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Blog Tour Review - To Cage A God by Elizabeth May

 Blog Tour Review - To Cage A God by Elizabeth May To cage a god is divine. To be divine is to rule. To rule is to destroy. Using ancient secrets, Galina and Sera’s mother grafted gods into their bones. Bound to brutal deities and granted forbidden power no commoner has held in a millennia, the sisters have grown up to become living weapons. Raised to overthrow an empire―no matter the cost. With their mother gone and their country on the brink of war, it falls to the sisters to take the helm of the rebellion and end the cruel reign of a royal family possessed by destructive gods. Because when the ruling alurea invade, they conquer with fire and blood. And when they clash, common folk burn. While Sera reunites with her estranged lover turned violent rebel leader, Galina infiltrates the palace. In this world of deception and danger, her only refuge is an isolated princess, whose whip-smart tongue and sharp gaze threaten to uncover Galina’s secret. Torn between desire and duty, Galina mus

The Tenth Day of Blogmas - Six For Sunday

Hi! It's Sunday again, which means that I don't have to try to come up with some brilliant, original idea for my blog today, and instead I can just ride on the coat tails of Steph at alittlebutalot and have a go at this week's #SixForSunday books.

This week the theme is Favourite books about Winter.

I'm going to try to avoid specifically Christmas books here, because I've read ahead and that's coming up on Christmas Eve.

1. The Hogfather by Terry Pratchett. It's not a Christmas book, it's a Hogswatch Night book. I love this because it really feels like Terry is exploring some of the gritty, pagan roots of our Christmas traditions, but doing so with humour and affection.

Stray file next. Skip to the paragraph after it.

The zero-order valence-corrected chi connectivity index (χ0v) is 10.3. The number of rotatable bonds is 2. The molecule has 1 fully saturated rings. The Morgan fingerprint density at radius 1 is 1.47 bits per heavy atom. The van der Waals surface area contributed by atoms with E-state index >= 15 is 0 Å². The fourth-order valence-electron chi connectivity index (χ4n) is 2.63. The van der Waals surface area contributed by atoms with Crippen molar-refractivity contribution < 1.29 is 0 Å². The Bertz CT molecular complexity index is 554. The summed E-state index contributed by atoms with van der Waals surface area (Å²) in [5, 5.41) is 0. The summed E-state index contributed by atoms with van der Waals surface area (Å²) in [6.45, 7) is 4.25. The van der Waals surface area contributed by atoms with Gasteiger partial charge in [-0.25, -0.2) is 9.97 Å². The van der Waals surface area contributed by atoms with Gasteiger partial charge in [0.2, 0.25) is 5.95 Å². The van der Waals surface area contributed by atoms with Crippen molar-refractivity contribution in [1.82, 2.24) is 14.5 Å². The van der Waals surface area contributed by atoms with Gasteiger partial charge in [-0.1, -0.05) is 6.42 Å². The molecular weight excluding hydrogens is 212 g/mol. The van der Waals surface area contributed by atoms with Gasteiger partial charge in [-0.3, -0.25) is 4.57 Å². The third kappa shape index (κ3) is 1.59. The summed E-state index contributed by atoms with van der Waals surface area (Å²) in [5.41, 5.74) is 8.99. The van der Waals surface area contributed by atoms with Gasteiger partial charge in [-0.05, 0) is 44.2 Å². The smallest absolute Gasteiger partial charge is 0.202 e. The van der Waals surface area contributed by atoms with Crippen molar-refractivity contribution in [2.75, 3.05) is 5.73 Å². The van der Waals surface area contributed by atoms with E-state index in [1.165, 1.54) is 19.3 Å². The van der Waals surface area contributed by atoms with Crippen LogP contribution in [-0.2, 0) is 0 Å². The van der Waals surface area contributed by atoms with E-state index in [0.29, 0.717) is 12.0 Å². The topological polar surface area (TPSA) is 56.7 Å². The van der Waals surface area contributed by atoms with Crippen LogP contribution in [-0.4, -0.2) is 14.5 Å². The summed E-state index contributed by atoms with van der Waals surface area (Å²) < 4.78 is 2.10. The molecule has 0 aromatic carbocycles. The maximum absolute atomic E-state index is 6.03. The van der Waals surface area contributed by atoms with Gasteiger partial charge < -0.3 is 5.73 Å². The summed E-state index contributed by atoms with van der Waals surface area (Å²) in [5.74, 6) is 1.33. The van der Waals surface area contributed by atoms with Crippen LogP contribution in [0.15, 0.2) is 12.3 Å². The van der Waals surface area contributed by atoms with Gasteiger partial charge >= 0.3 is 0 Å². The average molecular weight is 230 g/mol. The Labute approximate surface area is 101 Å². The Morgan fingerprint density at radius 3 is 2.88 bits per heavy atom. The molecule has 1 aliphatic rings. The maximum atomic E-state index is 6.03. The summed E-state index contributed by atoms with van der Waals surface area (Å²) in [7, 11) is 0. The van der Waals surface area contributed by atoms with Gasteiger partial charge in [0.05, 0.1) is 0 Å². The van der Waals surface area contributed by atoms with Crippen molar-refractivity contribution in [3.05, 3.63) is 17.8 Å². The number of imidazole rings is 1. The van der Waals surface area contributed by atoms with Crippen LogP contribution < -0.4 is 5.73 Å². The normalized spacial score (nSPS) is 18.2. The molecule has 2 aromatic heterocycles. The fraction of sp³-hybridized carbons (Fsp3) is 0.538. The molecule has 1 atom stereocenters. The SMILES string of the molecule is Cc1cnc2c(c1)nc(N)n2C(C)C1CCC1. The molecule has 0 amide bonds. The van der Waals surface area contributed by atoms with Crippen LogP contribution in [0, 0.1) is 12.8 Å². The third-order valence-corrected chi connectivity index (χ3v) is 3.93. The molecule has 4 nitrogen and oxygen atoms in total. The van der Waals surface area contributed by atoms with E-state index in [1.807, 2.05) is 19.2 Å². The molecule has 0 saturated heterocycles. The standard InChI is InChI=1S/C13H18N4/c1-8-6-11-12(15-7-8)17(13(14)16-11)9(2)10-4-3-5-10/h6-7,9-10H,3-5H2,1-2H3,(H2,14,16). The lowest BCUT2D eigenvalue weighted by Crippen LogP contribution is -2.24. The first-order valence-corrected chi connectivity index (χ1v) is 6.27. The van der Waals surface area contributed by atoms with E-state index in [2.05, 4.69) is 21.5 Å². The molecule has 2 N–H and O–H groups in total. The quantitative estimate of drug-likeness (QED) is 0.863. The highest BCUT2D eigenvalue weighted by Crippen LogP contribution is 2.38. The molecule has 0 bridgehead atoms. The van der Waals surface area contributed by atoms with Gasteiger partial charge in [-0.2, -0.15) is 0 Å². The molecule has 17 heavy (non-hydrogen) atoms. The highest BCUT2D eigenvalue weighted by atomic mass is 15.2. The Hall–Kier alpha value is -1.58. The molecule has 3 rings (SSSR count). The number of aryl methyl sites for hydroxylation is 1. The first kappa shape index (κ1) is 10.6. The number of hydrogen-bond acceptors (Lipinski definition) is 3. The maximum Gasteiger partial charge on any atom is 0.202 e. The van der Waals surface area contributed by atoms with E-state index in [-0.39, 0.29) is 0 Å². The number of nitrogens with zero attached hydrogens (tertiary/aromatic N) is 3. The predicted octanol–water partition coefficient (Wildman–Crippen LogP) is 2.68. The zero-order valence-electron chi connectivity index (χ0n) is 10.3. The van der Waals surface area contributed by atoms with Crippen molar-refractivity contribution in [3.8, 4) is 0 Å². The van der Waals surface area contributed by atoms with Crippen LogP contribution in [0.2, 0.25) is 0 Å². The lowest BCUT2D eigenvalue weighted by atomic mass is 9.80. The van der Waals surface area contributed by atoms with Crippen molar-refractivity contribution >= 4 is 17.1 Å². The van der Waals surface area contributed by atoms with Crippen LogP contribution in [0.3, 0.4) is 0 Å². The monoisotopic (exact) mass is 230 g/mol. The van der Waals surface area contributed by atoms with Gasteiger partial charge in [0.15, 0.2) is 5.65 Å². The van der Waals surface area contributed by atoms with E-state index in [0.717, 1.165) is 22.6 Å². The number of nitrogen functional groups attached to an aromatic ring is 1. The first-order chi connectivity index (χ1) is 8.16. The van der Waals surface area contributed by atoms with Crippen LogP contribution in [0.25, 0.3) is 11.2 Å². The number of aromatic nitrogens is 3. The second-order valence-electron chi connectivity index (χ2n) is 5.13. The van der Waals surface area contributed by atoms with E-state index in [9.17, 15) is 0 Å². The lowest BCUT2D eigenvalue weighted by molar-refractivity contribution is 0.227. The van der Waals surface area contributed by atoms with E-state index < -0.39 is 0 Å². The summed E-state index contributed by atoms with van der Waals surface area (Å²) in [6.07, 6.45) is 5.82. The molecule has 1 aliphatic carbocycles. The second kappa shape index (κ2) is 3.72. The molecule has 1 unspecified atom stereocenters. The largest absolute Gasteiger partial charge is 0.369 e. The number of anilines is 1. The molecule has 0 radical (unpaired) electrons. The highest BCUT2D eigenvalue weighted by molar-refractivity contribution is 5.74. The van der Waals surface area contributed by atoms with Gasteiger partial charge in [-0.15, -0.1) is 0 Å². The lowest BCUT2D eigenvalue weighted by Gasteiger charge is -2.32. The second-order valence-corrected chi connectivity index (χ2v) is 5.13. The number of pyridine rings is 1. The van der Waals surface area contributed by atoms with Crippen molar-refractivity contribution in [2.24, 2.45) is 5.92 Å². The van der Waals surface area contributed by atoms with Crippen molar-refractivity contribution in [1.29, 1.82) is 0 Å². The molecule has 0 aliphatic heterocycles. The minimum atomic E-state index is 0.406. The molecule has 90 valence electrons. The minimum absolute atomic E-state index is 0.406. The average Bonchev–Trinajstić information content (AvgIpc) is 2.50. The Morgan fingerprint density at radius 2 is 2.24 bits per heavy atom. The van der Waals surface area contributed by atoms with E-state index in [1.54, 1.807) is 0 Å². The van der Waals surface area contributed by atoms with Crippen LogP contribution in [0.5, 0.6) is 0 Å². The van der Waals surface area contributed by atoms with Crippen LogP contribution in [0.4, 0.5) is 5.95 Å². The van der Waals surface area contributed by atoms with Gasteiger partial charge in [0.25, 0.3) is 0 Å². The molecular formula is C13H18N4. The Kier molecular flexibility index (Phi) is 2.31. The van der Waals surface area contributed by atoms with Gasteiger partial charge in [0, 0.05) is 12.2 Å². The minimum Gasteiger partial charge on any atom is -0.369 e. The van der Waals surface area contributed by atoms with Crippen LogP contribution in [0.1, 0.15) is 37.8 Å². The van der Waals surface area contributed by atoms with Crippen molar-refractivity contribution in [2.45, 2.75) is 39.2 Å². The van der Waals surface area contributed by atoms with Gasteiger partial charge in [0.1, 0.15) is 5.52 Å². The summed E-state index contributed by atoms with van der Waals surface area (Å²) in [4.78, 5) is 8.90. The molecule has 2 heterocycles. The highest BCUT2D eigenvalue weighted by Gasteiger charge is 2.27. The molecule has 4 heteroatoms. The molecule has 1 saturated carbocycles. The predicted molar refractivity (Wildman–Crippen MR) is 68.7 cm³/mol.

2. The Wintersmith by Terry Pratchett. This feels a lot closer to a classical fairy story than The Hogfather. Tiffany Aching is one of the great female characters in fantasy literature, and here she faces off against the personification of winter, who decides he quite likes her. It's YA, but that shouldn't put you off.

3. The Shining by Stephen King. There's something claustrophobic about winter at times, the idea of getting trapped somewhere by the snow. This is possibly one of the scariest examples of that.

4. At The Mountains of Madness by HP Lovecraft. I can't remember whether this one is set at winter or not, but it is set in Antarctica where it's basically always winter, so I'm counting it. One of my favourite Lovecraft short stories, an Antarctic expedition finds something strange and ancient in the mountains. It is genuinely creepy.

5. The Scarecrow Queen by Melinda Salisbury. It's a subtle thing, but the winter setting gives this fantastic dark fantasy novel a sharp edge. The coldness of the castle adds a wonderfully bleak aspect to Errin's imprisonment.

6. Winds of Winter by George R R Martin. The most anticipated fantasy novel of the last three and the next two or three years, the sixth Game of Thrones novel. Now if only George would stop getting distracted!


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